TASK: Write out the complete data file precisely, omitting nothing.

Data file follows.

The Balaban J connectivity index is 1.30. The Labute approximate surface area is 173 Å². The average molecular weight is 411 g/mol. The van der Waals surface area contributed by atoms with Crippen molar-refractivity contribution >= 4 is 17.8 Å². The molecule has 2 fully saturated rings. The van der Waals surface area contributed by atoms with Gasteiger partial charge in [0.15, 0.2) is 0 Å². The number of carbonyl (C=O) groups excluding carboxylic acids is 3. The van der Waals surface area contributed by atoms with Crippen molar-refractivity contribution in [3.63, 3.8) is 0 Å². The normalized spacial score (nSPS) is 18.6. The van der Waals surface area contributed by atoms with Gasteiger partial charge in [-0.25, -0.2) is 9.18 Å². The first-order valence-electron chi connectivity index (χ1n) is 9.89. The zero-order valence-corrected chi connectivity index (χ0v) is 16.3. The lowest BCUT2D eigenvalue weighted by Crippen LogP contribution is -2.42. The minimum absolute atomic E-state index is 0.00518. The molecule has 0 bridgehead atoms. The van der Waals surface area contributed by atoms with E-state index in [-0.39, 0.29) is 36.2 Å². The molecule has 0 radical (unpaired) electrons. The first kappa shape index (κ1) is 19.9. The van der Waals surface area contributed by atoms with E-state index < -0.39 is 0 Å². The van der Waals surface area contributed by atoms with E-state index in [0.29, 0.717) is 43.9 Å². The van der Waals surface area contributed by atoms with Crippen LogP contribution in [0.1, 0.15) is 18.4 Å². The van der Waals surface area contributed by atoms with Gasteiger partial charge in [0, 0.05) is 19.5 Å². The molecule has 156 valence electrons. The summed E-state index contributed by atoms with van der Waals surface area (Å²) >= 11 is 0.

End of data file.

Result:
The Balaban J connectivity index is 1.30. The Labute approximate surface area is 173 Å². The average molecular weight is 411 g/mol. The van der Waals surface area contributed by atoms with Crippen molar-refractivity contribution >= 4 is 17.8 Å². The molecule has 2 fully saturated rings. The van der Waals surface area contributed by atoms with Gasteiger partial charge in [0.15, 0.2) is 0 Å². The number of carbonyl (C=O) groups excluding carboxylic acids is 3. The van der Waals surface area contributed by atoms with Crippen molar-refractivity contribution in [3.63, 3.8) is 0 Å². The normalized spacial score (nSPS) is 18.6. The van der Waals surface area contributed by atoms with Gasteiger partial charge in [-0.25, -0.2) is 9.18 Å². The first-order valence-electron chi connectivity index (χ1n) is 9.89. The zero-order valence-corrected chi connectivity index (χ0v) is 16.3. The lowest BCUT2D eigenvalue weighted by Crippen LogP contribution is -2.42. The minimum absolute atomic E-state index is 0.00518. The molecule has 0 bridgehead atoms. The van der Waals surface area contributed by atoms with E-state index in [-0.39, 0.29) is 36.2 Å². The molecule has 0 radical (unpaired) electrons. The first kappa shape index (κ1) is 19.9. The van der Waals surface area contributed by atoms with E-state index < -0.39 is 0 Å². The van der Waals surface area contributed by atoms with E-state index in [0.29, 0.717) is 43.9 Å². The van der Waals surface area contributed by atoms with Crippen LogP contribution in [0.1, 0.15) is 18.4 Å². The van der Waals surface area contributed by atoms with Gasteiger partial charge in [0, 0.05) is 19.5 Å². The molecule has 156 valence electrons. The summed E-state index contributed by atoms with van der Waals surface area (Å²) >= 11 is 0.